Pride Month: Q&A with Patrick Garcia
By Bridgette Ramirez
June 24, 2021
Patrick Garcia is the Director of Performing Arts and Producing Artistic Director at Monrovia High School. He has been on the Board of A Noise Within since 2015 and has done numerous education programs with ANW. Read about his journey and experiences in theater and directing.
How did you get started on your career journey?
I always loved the arts as a kid. I started playing the piano when I was ten. I was involved in high school choir and started doing theatrical productions. When I was in tenth grade, my mother and I went to see in the production of Hello Dolly! and I thought: “These are my people! That’s where I belong.” I remember that epiphany very clearly. I was late to the party and figuring it out.
I started applying to colleges, and I knew I wanted to study music and theatre. When I heard back, I learned you had to audition for the music school separately. I had never studied voice privately. I come from a poor family, and I’m the first one to go to college. My parents had no idea what to do or expect. So, when we got the letter saying I had to sing an Italian art song and an English song, that was a surprise for all of us. For six months, I practiced. Those were the only two classical songs I knew – the ones for my audition.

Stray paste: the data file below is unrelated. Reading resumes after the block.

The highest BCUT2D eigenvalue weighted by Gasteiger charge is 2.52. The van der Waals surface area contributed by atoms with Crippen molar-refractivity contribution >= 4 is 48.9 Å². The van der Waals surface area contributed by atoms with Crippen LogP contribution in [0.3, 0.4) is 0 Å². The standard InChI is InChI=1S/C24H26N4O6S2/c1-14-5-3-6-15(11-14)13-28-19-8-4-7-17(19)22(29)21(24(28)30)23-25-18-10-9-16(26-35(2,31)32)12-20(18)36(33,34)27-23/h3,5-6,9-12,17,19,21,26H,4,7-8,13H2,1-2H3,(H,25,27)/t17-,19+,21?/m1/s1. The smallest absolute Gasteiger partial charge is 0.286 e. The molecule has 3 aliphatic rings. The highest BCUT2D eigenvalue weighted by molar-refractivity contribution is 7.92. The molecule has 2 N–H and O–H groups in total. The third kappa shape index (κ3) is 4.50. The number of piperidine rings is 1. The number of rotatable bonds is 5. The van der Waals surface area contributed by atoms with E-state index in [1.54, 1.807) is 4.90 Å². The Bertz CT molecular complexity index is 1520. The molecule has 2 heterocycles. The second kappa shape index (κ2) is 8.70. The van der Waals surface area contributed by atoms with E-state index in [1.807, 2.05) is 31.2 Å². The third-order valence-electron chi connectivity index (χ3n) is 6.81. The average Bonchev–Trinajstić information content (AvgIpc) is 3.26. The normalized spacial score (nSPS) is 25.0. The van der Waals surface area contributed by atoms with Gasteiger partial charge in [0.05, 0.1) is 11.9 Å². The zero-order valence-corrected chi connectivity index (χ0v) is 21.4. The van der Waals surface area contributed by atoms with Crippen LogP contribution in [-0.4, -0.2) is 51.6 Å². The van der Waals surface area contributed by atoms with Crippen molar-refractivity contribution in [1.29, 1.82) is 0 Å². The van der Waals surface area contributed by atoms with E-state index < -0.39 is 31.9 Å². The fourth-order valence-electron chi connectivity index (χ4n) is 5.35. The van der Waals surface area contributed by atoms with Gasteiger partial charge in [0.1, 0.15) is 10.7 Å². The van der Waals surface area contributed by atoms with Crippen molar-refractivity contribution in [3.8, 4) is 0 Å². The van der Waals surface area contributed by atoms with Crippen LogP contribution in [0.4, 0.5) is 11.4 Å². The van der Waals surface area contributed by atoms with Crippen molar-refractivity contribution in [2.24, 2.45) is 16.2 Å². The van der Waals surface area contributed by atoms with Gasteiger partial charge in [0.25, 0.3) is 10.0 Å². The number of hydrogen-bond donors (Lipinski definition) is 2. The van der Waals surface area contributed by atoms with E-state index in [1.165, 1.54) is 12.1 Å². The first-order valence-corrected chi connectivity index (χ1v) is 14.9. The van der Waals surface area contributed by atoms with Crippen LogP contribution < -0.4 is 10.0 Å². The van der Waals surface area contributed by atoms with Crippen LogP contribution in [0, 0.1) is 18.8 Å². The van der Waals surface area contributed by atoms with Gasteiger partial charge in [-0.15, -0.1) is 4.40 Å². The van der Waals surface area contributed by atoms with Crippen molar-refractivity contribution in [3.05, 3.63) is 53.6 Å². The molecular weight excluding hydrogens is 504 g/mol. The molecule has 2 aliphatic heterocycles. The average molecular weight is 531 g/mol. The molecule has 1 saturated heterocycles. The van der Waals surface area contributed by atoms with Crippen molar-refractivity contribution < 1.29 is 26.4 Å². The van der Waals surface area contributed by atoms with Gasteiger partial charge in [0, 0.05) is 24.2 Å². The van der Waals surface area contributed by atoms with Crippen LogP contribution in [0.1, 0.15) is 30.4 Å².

Have you been in a situation where you lack too much knowledge to even be afraid? I was not nervous because I didn’t know to be. I walked in and shook hands with everybody and made myself at home. I sang my two songs for them. What’s crazy is I had the least experience of anybody in that room. There was someone who had retired from the Met and was joining the voice faculty. All these kids wanted to get her and they said only two freshmen were going to get her. Guess what? I was one of the two freshmen to get her.
She proceeded to eviscerate me because I came knowing nothing. I only knew the two numbers. She was mortified that I had gotten past the gatekeeping system with no experience. She was super hard on me and I was terrified of her, yet I had tremendous respect for her too. In the summer after my freshman year, it was $75 to take voice lessons with her, which was a king’s ransom for my parents. It made my second year so much better though. I got more into dancing and theatre and kept my piano. I graduated with a double degree in music and theatre and a minor in piano. My first job was singing and dancing at an amusement park and then later at a regional theatre in Denver. It was a big deal to be in the twelve positions in the Denver Center for the Performing Arts. There was a snobbery about not using locals, and I couldn’t believe I got it.
I didn’t know how I was going to get out of Denver, but I knew I wanted to. Then someone suggested I sing on a cruise trip. I had number 317 on my shirt and they needed 14 people. I was not the best singer or dancer. Was there something in my eyes that they had to choose me?
Ultimately, I got my credential to be a classical music teacher, then principal, and now director of performing arts for Monrovia Unified School District. When I was in grad school, I got a Fulbright in the UK and I worked with the Royal Shakespeare Company. I raise money – half a million dollars a year – to support the arts in Monrovia and work with the city for community outreach. I’m also the producing artistic director for our theatre, and we produce two professional productions per year. We give our kids a chance to audition to work with industry professionals. They could do lights, singing, dancing, and so on.